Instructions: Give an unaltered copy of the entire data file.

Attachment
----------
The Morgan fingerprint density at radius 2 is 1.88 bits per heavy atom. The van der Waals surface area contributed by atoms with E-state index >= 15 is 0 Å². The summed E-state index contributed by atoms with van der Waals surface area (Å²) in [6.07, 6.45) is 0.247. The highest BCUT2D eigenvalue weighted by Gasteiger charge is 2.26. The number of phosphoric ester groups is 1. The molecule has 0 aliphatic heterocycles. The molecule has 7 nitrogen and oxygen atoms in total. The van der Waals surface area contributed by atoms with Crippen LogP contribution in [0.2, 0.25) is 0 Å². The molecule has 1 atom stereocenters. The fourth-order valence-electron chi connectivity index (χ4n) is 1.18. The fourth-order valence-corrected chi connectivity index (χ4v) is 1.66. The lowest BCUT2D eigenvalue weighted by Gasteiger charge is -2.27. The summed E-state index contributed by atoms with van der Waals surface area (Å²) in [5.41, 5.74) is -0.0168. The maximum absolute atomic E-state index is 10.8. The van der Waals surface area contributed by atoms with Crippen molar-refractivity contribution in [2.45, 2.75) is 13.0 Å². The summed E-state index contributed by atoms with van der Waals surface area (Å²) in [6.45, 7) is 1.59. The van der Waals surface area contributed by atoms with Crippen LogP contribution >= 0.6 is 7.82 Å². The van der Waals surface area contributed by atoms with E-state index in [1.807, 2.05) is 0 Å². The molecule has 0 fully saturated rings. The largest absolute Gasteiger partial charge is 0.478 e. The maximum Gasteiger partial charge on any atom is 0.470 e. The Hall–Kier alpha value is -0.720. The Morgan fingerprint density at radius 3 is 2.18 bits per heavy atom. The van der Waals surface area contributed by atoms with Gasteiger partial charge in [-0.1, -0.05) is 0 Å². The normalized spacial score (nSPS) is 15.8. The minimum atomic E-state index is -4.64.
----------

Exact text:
The Morgan fingerprint density at radius 2 is 1.88 bits per heavy atom. The van der Waals surface area contributed by atoms with E-state index >= 15 is 0 Å². The summed E-state index contributed by atoms with van der Waals surface area (Å²) in [6.07, 6.45) is 0.247. The highest BCUT2D eigenvalue weighted by Gasteiger charge is 2.26. The number of phosphoric ester groups is 1. The molecule has 0 aliphatic heterocycles. The molecule has 7 nitrogen and oxygen atoms in total. The van der Waals surface area contributed by atoms with Crippen LogP contribution in [0.2, 0.25) is 0 Å². The molecule has 1 atom stereocenters. The fourth-order valence-electron chi connectivity index (χ4n) is 1.18. The fourth-order valence-corrected chi connectivity index (χ4v) is 1.66. The lowest BCUT2D eigenvalue weighted by Gasteiger charge is -2.27. The summed E-state index contributed by atoms with van der Waals surface area (Å²) in [5.41, 5.74) is -0.0168. The maximum absolute atomic E-state index is 10.8. The van der Waals surface area contributed by atoms with Crippen molar-refractivity contribution in [2.45, 2.75) is 13.0 Å². The summed E-state index contributed by atoms with van der Waals surface area (Å²) in [6.45, 7) is 1.59. The van der Waals surface area contributed by atoms with Crippen LogP contribution >= 0.6 is 7.82 Å². The van der Waals surface area contributed by atoms with E-state index in [1.807, 2.05) is 0 Å². The molecule has 0 fully saturated rings. The largest absolute Gasteiger partial charge is 0.478 e. The maximum Gasteiger partial charge on any atom is 0.470 e. The Hall–Kier alpha value is -0.720. The Morgan fingerprint density at radius 3 is 2.18 bits per heavy atom. The van der Waals surface area contributed by atoms with Gasteiger partial charge in [-0.1, -0.05) is 0 Å². The normalized spacial score (nSPS) is 15.8. The minimum atomic E-state index is -4.64.